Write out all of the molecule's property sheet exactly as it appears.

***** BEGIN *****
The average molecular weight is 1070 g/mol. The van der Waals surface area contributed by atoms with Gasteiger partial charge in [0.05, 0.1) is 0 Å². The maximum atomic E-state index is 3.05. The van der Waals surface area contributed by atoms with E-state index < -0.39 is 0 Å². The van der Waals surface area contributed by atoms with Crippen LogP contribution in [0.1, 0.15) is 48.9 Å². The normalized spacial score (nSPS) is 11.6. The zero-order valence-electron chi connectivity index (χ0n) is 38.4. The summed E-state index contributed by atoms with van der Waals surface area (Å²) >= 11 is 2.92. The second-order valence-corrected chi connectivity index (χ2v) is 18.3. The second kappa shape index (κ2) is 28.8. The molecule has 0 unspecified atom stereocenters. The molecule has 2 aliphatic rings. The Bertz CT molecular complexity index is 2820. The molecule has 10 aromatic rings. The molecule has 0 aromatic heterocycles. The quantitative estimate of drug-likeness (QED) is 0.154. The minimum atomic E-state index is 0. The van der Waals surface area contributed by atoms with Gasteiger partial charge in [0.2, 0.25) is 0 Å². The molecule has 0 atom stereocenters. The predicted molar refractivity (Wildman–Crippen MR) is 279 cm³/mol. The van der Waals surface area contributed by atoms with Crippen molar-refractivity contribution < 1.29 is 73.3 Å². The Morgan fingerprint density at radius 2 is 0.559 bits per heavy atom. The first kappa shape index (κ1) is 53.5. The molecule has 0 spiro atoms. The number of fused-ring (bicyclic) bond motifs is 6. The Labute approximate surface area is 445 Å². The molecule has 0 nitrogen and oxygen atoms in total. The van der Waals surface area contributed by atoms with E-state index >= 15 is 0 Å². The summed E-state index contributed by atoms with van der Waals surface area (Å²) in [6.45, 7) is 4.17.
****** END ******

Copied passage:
The average molecular weight is 1070 g/mol. The van der Waals surface area contributed by atoms with Gasteiger partial charge in [0.05, 0.1) is 0 Å². The maximum atomic E-state index is 3.05. The van der Waals surface area contributed by atoms with E-state index < -0.39 is 0 Å². The van der Waals surface area contributed by atoms with Crippen LogP contribution in [0.1, 0.15) is 48.9 Å². The normalized spacial score (nSPS) is 11.6. The zero-order valence-electron chi connectivity index (χ0n) is 38.4. The summed E-state index contributed by atoms with van der Waals surface area (Å²) >= 11 is 2.92. The second-order valence-corrected chi connectivity index (χ2v) is 18.3. The second kappa shape index (κ2) is 28.8. The molecule has 0 unspecified atom stereocenters. The molecule has 2 aliphatic rings. The Bertz CT molecular complexity index is 2820. The molecule has 10 aromatic rings. The molecule has 0 aromatic heterocycles. The quantitative estimate of drug-likeness (QED) is 0.154. The minimum atomic E-state index is 0. The van der Waals surface area contributed by atoms with Gasteiger partial charge in [0.2, 0.25) is 0 Å². The molecule has 0 atom stereocenters. The predicted molar refractivity (Wildman–Crippen MR) is 279 cm³/mol. The van der Waals surface area contributed by atoms with Crippen molar-refractivity contribution < 1.29 is 73.3 Å². The Morgan fingerprint density at radius 2 is 0.559 bits per heavy atom. The first kappa shape index (κ1) is 53.5. The molecule has 0 spiro atoms. The number of fused-ring (bicyclic) bond motifs is 6. The Labute approximate surface area is 445 Å². The molecule has 0 nitrogen and oxygen atoms in total. The van der Waals surface area contributed by atoms with E-state index >= 15 is 0 Å². The summed E-state index contributed by atoms with van der Waals surface area (Å²) in [6.45, 7) is 4.17.